BLAINE, Wash. — Fully vaccinated travelers visiting on non-essential business will be able to cross the Canadian border into the United States starting Nov. 8.
Now that the U.S. has confirmed the border is reopening, questions linger surrounding what exactly Canadians will need to do to get stateside.
At Kelle Hagen’s shipping and warehouse business in the border town of Blaine, the work has been mostly “warehousing” for the past year and a half.
Some 15,000 packages are stacked nearly to the ceiling in two warehouses – all waiting to be picked up by her Canadian customers who have no way to claim them.
“When 99% of our customers are from Canada it makes owning a business pretty challenging,” Kelle said.
Canadians spend about $140 million in Whatcom County alone every year. The continued closure has economically crippled the isolated American outpost of Point Roberts, accessible only through Canada.
In the first year of the pandemic, sales tax for the city of Blaine dropped by 16% and gas tax fell by 68%.
Even with good news about the border, Kelle is still concerned about specifics, like which vaccines will be accepted by American authorities.
"A lot of the Canadians have mixed doses," Kelle said. "What’s the government take on that? They still haven’t announced that. Will they still have to have a negative COVID test to go back into Canada? That costs money. Will they be willing to pay it if they’re just coming to pick up a package?"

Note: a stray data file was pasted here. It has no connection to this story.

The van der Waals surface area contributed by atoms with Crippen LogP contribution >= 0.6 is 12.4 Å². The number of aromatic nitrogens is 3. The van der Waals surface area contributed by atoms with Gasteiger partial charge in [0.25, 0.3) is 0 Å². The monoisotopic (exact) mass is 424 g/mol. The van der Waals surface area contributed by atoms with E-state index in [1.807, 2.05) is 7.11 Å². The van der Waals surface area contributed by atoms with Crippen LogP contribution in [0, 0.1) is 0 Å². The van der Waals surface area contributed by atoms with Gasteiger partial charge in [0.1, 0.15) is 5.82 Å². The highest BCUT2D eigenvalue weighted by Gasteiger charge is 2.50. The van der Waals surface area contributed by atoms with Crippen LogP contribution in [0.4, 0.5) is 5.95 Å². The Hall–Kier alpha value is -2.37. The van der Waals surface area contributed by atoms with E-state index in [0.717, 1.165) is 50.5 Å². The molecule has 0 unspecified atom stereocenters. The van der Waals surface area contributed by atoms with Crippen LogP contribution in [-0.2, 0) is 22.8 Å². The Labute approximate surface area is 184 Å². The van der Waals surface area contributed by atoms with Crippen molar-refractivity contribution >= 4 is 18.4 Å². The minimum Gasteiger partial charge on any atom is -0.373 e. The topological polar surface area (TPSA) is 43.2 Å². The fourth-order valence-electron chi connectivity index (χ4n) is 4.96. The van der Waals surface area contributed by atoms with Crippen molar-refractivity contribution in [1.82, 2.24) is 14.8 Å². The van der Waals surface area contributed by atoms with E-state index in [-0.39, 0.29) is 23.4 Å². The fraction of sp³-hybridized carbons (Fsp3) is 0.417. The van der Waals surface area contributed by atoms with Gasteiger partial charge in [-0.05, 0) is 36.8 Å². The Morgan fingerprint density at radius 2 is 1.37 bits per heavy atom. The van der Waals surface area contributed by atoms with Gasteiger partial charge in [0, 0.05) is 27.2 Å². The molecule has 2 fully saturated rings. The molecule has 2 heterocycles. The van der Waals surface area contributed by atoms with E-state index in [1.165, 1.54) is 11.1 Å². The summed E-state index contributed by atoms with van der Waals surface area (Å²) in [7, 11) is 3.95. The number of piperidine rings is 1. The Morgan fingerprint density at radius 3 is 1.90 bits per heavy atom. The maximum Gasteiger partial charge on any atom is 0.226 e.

Dr. Laurie Trautman runs the Border Policy Research Institute at Western Washington University. She said there still isn’t a system in place to properly process Canadians crossing into the U.S.
“I foresee a lot of problems,” Trautman said. “In a typical border environment, the delays a lack of a system would cause would be enormous. I’m hoping we’ll move toward a system that’s digital, interoperable between Canada and the U.S., but we’re definitely not there yet.”
Whether Canadian customers will return in pre-pandemic numbers after a 19-month closure is a different question altogether. Have Canadians’ shopping habits changed? Will traffic and border hassles keep them away?
As for Kelle, she’s simply hoping there truly is a light at the end of the border crossing.
“We thought they were going to open back up in July. When that didn’t happen, it really was a slap in the face,” Kelle said. “Everyone in Washington is super frustrated with the way the whole federal government has handled the border shutdown. Right now, I’m cautiously optimistic.”